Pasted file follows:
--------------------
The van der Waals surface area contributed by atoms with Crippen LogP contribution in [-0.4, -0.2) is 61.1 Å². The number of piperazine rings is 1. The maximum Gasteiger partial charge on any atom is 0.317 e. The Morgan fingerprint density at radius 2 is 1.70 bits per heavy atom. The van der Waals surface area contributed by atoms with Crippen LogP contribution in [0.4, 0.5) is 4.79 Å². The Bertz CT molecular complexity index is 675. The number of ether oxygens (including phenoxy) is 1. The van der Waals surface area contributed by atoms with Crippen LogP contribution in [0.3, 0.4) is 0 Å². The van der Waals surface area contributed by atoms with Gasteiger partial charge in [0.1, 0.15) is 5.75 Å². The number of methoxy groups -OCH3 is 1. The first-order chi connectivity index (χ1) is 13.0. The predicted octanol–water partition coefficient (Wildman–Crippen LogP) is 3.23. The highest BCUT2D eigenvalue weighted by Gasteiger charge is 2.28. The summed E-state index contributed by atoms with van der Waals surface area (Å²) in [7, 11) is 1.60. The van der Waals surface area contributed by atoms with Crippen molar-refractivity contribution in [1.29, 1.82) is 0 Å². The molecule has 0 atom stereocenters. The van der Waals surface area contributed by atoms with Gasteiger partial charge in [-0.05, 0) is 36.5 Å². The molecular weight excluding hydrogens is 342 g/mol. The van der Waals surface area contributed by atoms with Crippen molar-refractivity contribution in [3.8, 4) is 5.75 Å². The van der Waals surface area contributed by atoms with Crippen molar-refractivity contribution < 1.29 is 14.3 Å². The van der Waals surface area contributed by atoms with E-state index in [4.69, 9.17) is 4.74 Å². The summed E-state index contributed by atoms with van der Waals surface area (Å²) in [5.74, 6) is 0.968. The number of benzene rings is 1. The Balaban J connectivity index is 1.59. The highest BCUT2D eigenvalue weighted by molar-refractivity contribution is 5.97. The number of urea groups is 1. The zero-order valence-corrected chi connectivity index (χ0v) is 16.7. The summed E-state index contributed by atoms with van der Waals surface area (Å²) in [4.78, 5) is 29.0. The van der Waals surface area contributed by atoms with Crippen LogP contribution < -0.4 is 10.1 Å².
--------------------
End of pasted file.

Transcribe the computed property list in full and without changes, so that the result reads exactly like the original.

The van der Waals surface area contributed by atoms with Crippen LogP contribution in [-0.4, -0.2) is 61.1 Å². The number of piperazine rings is 1. The maximum Gasteiger partial charge on any atom is 0.317 e. The Morgan fingerprint density at radius 2 is 1.70 bits per heavy atom. The van der Waals surface area contributed by atoms with Crippen LogP contribution in [0.4, 0.5) is 4.79 Å². The Bertz CT molecular complexity index is 675. The number of ether oxygens (including phenoxy) is 1. The van der Waals surface area contributed by atoms with Crippen LogP contribution in [0.3, 0.4) is 0 Å². The van der Waals surface area contributed by atoms with Gasteiger partial charge in [0.1, 0.15) is 5.75 Å². The number of methoxy groups -OCH3 is 1. The first-order chi connectivity index (χ1) is 13.0. The predicted octanol–water partition coefficient (Wildman–Crippen LogP) is 3.23. The highest BCUT2D eigenvalue weighted by Gasteiger charge is 2.28. The summed E-state index contributed by atoms with van der Waals surface area (Å²) in [7, 11) is 1.60. The van der Waals surface area contributed by atoms with Crippen molar-refractivity contribution in [1.29, 1.82) is 0 Å². The molecule has 0 atom stereocenters. The van der Waals surface area contributed by atoms with Gasteiger partial charge in [-0.05, 0) is 36.5 Å². The molecular weight excluding hydrogens is 342 g/mol. The van der Waals surface area contributed by atoms with Crippen molar-refractivity contribution in [3.8, 4) is 5.75 Å². The van der Waals surface area contributed by atoms with Crippen molar-refractivity contribution < 1.29 is 14.3 Å². The van der Waals surface area contributed by atoms with E-state index in [4.69, 9.17) is 4.74 Å². The summed E-state index contributed by atoms with van der Waals surface area (Å²) in [5.74, 6) is 0.968. The number of benzene rings is 1. The Balaban J connectivity index is 1.59. The highest BCUT2D eigenvalue weighted by molar-refractivity contribution is 5.97. The number of urea groups is 1. The zero-order valence-corrected chi connectivity index (χ0v) is 16.7. The summed E-state index contributed by atoms with van der Waals surface area (Å²) in [4.78, 5) is 29.0. The van der Waals surface area contributed by atoms with Crippen LogP contribution < -0.4 is 10.1 Å².